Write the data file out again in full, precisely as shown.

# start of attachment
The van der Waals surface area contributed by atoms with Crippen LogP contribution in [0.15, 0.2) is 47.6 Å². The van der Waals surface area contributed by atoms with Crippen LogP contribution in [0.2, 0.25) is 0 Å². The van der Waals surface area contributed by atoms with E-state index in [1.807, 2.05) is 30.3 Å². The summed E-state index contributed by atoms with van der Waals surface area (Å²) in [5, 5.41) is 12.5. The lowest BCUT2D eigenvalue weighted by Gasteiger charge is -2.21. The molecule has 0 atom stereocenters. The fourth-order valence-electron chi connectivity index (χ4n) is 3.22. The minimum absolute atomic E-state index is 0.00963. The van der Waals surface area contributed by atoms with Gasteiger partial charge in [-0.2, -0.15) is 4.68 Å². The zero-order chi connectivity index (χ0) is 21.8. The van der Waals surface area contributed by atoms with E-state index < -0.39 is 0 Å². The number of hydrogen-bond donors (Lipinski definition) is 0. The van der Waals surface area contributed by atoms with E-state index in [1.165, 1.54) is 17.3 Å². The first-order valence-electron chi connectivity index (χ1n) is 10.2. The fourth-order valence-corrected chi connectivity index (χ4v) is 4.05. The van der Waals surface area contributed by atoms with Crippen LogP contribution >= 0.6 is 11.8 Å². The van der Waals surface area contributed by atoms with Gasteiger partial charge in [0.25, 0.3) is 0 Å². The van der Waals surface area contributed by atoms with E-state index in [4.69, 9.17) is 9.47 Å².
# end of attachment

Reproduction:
The van der Waals surface area contributed by atoms with Crippen LogP contribution in [0.15, 0.2) is 47.6 Å². The van der Waals surface area contributed by atoms with Crippen LogP contribution in [0.2, 0.25) is 0 Å². The van der Waals surface area contributed by atoms with E-state index in [1.807, 2.05) is 30.3 Å². The summed E-state index contributed by atoms with van der Waals surface area (Å²) in [5, 5.41) is 12.5. The lowest BCUT2D eigenvalue weighted by Gasteiger charge is -2.21. The molecule has 0 atom stereocenters. The fourth-order valence-electron chi connectivity index (χ4n) is 3.22. The minimum absolute atomic E-state index is 0.00963. The van der Waals surface area contributed by atoms with Gasteiger partial charge in [-0.2, -0.15) is 4.68 Å². The zero-order chi connectivity index (χ0) is 21.8. The van der Waals surface area contributed by atoms with E-state index < -0.39 is 0 Å². The number of hydrogen-bond donors (Lipinski definition) is 0. The van der Waals surface area contributed by atoms with E-state index in [1.165, 1.54) is 17.3 Å². The first-order valence-electron chi connectivity index (χ1n) is 10.2. The fourth-order valence-corrected chi connectivity index (χ4v) is 4.05. The van der Waals surface area contributed by atoms with Crippen LogP contribution >= 0.6 is 11.8 Å². The van der Waals surface area contributed by atoms with Gasteiger partial charge in [0.25, 0.3) is 0 Å². The van der Waals surface area contributed by atoms with E-state index in [4.69, 9.17) is 9.47 Å².